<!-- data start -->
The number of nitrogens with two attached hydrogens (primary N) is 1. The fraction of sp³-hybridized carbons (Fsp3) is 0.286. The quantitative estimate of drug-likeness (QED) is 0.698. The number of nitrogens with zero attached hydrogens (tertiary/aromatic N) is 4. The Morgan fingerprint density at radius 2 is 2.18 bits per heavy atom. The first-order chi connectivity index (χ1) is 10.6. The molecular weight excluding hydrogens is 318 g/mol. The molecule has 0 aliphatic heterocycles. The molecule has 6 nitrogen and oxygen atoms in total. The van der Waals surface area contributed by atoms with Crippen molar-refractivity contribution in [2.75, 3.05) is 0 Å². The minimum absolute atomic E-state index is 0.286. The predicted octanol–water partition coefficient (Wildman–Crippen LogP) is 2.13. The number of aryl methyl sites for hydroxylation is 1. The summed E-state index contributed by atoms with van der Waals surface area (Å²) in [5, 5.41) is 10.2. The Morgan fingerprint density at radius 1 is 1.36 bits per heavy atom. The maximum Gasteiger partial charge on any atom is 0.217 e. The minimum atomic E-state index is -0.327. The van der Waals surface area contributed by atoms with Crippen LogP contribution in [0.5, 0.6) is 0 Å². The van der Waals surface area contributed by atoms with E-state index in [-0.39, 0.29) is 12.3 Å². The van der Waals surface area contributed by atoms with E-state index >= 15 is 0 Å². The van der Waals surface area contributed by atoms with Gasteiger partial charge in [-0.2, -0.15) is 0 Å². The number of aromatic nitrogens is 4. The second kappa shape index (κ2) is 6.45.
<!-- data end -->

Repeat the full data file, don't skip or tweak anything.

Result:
The number of nitrogens with two attached hydrogens (primary N) is 1. The fraction of sp³-hybridized carbons (Fsp3) is 0.286. The quantitative estimate of drug-likeness (QED) is 0.698. The number of nitrogens with zero attached hydrogens (tertiary/aromatic N) is 4. The Morgan fingerprint density at radius 2 is 2.18 bits per heavy atom. The first-order chi connectivity index (χ1) is 10.6. The molecular weight excluding hydrogens is 318 g/mol. The molecule has 0 aliphatic heterocycles. The molecule has 6 nitrogen and oxygen atoms in total. The van der Waals surface area contributed by atoms with Crippen molar-refractivity contribution in [2.75, 3.05) is 0 Å². The minimum absolute atomic E-state index is 0.286. The predicted octanol–water partition coefficient (Wildman–Crippen LogP) is 2.13. The number of aryl methyl sites for hydroxylation is 1. The summed E-state index contributed by atoms with van der Waals surface area (Å²) in [5, 5.41) is 10.2. The Morgan fingerprint density at radius 1 is 1.36 bits per heavy atom. The maximum Gasteiger partial charge on any atom is 0.217 e. The minimum atomic E-state index is -0.327. The van der Waals surface area contributed by atoms with Crippen LogP contribution in [0.5, 0.6) is 0 Å². The van der Waals surface area contributed by atoms with E-state index in [-0.39, 0.29) is 12.3 Å². The van der Waals surface area contributed by atoms with E-state index >= 15 is 0 Å². The van der Waals surface area contributed by atoms with Gasteiger partial charge in [-0.2, -0.15) is 0 Å². The number of aromatic nitrogens is 4. The second kappa shape index (κ2) is 6.45.